All I can say is finally. The Oscars are finally here. This has been the longest Oscar “season” yet. It feels like months since we watched the Golden Globes, oh wait it has been months. For some reason (could curling have anything to do with it?) the Academy Awards were pushed back to March which made things all the more difficult to predict this year. And yet for some reason some categories are locked up tighter than Charles Manson. There are some races that seem up in the air, if you’ll excuse the expression. Like for instance Best Picture. I wanna bet the farm on The Hurt Locker, but this whole 10 noms and preferential ballot thing is making me sort of nervous. I’m thinking anything could happen. Let’s break it down, shall we?

Who Will Win:
The Hurt Locker. I wanna say this is all locked up, but it’s not. If this were a normal voting year, I’d say sure. But no one really knows how this preferential ballot is going to affect who wins this award. And for as many reasons for this film winning (it’s a critical darling, it’s got the momentum, it’s won nearly every precursor award) there are reasons against it (it bombed at the box office and it’s recent “bad taste email” scandal doesn’t help). I’m still going with “The Hurt Locker,” but I honestly wouldn’t be surprised if “Avatar” were to win here. It’s certainly possible.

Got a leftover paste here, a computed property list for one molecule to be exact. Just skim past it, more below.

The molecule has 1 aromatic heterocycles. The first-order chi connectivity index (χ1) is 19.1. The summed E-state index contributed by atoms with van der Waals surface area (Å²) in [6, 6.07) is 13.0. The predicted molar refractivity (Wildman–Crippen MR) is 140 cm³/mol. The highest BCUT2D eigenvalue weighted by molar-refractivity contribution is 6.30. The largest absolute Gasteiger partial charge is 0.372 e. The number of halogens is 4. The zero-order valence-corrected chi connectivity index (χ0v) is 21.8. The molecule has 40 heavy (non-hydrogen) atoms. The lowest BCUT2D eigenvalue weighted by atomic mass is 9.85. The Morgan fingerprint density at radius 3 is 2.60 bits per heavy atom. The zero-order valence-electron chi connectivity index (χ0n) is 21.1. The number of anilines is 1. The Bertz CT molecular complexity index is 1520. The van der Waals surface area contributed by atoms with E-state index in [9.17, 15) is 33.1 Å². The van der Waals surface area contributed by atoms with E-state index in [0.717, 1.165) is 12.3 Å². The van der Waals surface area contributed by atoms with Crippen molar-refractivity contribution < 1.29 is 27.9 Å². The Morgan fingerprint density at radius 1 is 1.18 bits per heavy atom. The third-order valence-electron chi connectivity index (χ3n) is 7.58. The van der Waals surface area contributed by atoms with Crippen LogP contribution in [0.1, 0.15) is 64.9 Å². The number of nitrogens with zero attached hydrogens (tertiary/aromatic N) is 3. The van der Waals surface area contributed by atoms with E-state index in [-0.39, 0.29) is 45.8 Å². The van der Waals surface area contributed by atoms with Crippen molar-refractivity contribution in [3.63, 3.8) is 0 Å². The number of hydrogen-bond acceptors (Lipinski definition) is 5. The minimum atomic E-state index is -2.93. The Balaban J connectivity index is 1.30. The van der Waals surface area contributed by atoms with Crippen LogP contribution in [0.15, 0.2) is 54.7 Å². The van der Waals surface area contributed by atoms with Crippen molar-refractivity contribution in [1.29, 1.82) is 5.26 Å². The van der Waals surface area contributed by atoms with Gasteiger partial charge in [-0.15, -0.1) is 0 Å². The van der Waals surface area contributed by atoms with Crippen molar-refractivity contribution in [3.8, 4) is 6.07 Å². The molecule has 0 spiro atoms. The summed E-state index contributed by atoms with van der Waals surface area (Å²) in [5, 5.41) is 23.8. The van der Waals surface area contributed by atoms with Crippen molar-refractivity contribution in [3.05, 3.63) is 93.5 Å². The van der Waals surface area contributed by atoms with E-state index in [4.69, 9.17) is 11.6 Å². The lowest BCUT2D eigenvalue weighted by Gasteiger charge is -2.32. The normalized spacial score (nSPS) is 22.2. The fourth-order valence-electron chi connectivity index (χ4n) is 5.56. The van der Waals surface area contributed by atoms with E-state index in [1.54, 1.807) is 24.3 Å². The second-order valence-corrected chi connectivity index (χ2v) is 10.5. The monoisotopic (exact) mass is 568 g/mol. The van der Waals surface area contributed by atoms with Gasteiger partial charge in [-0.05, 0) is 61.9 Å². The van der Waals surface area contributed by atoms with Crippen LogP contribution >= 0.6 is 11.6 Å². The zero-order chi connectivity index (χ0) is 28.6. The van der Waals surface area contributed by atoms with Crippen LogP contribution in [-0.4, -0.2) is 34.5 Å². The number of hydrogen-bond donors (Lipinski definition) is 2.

Who Should Win: Up in the Air. “Up in the Air” is the small film that works perfectly with the other recent best picture winners of the past few years. It’s topical and charming and will stand the test of time. It was my 3rd favorite film of the year. “The Hurt Locker” would certainly be deserving as would “Avatar,” but I’d have give my vote to “Air.”

Will Win:
Kathryn Bigelow, The Hurt Locker. If you were to bet against her, you might as well just throw your Oscar pool money away. She is going to win, not because a woman has never wont before, but because she directed one of the most visceral movies of the year. If James Cameron hadn’t won before this would be more of a race. In the battle of the exes Bigelow takes it.
Should Win: Kathryn Bigelow, The Hurt Locker. I didn’t really like The Hurt Locker when I saw it in theaters, and I’m much more of an Up in the Air fan, but, like last year, I’m willing to spread the wealth. You can’t deny that Bigelow made a film that is intense and chaotic and yet completely in control. Nice work.